HomeOpinion & AnalysisCan you handle criticism?

Can you handle criticism?

Famed writer Elbert Hubbard is known to have said: “To escape criticism do nothing, say nothing, be nothing.” Nobody likes being criticised, but unfortunately, it is a fact of life. Criticism can be crippling and the fear of being criticised can be catastrophic. It can prevent you from taking those huge leaps that lead to greatness and hinder you from reaching your full potential. To be able to respond to criticism with nobility and detachment is an important life skill, which few people have.

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The beginning of the new year is often characterised by great enthusiasm in goal setting and life planning yet many individuals are quick to set these aside when they hit tumultuous times and the year is not progressing as planned or hoped. Unfortunately, there is no way to avoid criticism, especially when you put yourself out there and do something bold and daring, but there are ways to learn how to handle criticism with grace. No one is perfect, we all have flaws and we can either embrace them as small foibles that make us who we are, or work on improving them.

Criticism falls into two categories — constructive and destructive. Sometimes when people give us helpful tips about how we can improve, commonly referred to as “constructive criticism,” we immediately go into a defensive mode and interpret it as destructive criticism. When someone is sincerely trying to give you tips and insights as to how you can better some area of your life, this should not be interpreted as mean or malicious. Rather than immediately dismissing what this person has to say, give it some thought and really consider whether it has merit.

How do you take criticism?

The more emotional we are, the more limited our thinking becomes, and the more questionable our reactions are. Handling criticism has much in common with handling failure, and indeed, criticism and failure frequently present themselves together. The natural immediate response to criticism is to feel discouraged and unhappy.

However, as with failure, criticism has a very positive side. In the first place, if you are being criticised, it may well be an indication that you have taken a risk and chosen to tackle something which is a challenge to you. Receiving such criticism may be infinitely preferable to being praised for something which is simple and predictable.

Secondly, as with failure, criticism may be regarded as valuable feedback and a necessary part of the learning process. In some situations, criticism may be unjustified. If you feel that this is the case, you should try to respond courteously, but assertively. This may be difficult, especially if the other person is your senior. Where criticism is justified and presented to you in a constructive manner, you should express gratitude to your critic and seek to take appropriate corrective action. This may in some circumstances require you to make an apology. It can be difficult to deal with destructive, hostile criticism, and this can be especially hurtful to somebody who has low self-esteem. The main aim is to remain assertive and not mirror the critic’s behaviour by responding aggressively. Since destructive criticism often arises from jealousy and spitefulness, the best policy may be to ignore it. Even constructive criticism can feel really uncomfortable. However, gentle feedback which includes drawing out all of your strengths allows you to learn something about yourself. Being defensive is not a helpful response because you will miss the point if you immediately react defensively. It is important to try not to automatically take it personally, react aggressively, immediately try and prove the other person wrong or to concentrate on finding fault in the other person. It is important to aim at developing a positive attitude to any criticism which comes your way. See it as a way of gaining self-understanding and as a contributor to your personal development. Unjust and destructive criticism can make serious demands on your inter-personal skills, and it can therefore be worthwhile developing these skills by attending assertiveness and other similar workshops.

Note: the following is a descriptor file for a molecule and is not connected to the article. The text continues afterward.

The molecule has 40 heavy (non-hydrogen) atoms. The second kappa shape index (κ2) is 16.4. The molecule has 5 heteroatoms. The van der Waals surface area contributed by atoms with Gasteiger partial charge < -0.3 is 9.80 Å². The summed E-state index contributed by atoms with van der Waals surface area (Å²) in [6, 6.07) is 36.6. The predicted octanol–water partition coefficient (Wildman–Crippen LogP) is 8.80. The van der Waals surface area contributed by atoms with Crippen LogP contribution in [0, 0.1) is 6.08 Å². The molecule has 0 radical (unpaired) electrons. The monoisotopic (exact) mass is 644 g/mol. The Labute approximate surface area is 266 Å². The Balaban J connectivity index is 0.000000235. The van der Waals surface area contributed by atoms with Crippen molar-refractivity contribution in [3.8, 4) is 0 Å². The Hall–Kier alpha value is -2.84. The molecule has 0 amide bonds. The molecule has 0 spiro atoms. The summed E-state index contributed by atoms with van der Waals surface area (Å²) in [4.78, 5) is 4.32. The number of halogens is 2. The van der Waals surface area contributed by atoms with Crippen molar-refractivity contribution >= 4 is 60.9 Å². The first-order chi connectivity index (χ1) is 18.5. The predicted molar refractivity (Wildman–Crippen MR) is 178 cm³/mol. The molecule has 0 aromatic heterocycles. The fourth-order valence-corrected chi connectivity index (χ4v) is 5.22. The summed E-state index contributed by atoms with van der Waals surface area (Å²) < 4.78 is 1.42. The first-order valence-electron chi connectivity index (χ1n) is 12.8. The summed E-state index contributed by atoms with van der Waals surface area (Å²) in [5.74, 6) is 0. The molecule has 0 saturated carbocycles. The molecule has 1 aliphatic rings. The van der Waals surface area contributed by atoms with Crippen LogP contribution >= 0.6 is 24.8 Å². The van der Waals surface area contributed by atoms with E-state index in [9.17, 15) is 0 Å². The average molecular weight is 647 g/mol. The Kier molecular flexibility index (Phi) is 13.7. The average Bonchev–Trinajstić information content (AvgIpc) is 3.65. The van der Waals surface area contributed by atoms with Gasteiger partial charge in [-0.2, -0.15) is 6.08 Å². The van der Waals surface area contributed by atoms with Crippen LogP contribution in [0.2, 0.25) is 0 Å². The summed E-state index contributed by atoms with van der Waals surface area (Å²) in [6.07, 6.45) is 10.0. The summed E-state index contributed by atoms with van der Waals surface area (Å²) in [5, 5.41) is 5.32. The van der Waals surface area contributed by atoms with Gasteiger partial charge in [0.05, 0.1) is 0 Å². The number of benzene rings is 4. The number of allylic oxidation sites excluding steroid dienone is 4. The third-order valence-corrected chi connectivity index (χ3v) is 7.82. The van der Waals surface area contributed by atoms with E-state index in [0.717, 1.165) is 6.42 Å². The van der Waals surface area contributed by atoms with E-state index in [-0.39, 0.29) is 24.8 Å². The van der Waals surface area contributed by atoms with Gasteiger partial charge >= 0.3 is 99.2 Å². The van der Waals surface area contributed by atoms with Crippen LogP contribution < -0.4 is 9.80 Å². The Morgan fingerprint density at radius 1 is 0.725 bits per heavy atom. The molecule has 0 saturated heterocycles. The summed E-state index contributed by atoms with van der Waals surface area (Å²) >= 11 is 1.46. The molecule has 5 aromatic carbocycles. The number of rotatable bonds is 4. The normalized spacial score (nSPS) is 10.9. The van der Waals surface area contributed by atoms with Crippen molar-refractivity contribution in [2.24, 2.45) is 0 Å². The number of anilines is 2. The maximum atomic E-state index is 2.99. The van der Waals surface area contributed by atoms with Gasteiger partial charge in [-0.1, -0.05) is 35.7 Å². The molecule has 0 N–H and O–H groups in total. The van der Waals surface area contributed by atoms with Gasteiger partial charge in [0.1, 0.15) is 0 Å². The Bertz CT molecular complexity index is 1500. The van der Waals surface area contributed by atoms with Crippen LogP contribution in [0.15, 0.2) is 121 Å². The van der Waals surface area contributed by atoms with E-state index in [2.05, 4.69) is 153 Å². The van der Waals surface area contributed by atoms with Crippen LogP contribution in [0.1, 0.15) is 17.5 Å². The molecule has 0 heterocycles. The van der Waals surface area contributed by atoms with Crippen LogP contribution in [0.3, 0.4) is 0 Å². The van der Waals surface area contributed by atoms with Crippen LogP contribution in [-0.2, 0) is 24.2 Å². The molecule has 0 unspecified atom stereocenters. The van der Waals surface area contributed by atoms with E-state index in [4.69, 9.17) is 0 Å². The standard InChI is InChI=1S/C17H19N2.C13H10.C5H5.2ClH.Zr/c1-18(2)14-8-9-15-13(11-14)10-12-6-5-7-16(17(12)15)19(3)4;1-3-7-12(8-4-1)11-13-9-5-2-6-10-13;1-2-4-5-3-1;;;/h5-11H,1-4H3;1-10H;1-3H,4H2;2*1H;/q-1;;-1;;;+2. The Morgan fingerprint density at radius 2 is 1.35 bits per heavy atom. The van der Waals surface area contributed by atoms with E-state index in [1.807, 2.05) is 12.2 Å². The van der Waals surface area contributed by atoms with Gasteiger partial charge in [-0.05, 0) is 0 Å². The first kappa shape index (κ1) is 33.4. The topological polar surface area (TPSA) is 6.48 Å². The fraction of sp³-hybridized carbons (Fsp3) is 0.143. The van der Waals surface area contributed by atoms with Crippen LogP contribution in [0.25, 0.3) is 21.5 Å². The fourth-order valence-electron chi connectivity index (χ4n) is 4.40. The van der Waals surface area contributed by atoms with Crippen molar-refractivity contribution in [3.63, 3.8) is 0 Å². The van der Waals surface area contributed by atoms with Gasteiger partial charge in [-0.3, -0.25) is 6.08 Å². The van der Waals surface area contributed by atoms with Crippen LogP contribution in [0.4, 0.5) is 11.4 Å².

Dealing with the biggest critic in yourself

Self-criticism and negative self-talk can be extremely damaging for your self-esteem. You should seek to nurture your self-esteem so that you are less susceptible to the negative effects of criticism. By criticising ourselves all the time, we open the door for others to join the party. If you have a strong sense of confidence, one that really comes from within, you will find it less challenging to engage with criticism. When you find yourself falling into the trap of self-criticism, it is important to take time to write down your achievements/accomplishments and also devote time for making loud affirmations to yourself regularly.

Cynthia Chirinda-Hakutangwi is an organisational and personal development consultant, life coach, author, and strategist. Her latest book, The Connection Factor: Unlocking your Individual Potential Through your Connections, provides some relational nuggets to individuals who seek to establish meaningful, relevant and fulfilling relationships that can unlock their potential. Looking at improving your career, personal effectiveness, communication skills, relationships, focus, faith and happiness? Wholeness Incorporated Coaching offers you strategies you can implement today to review your progress and achieve your goals. E-mail: cynthia@wholenessinc.com. LinkedIn: Cynthia Chirinda Hakutangwi. Mobile: +263 717 013 206

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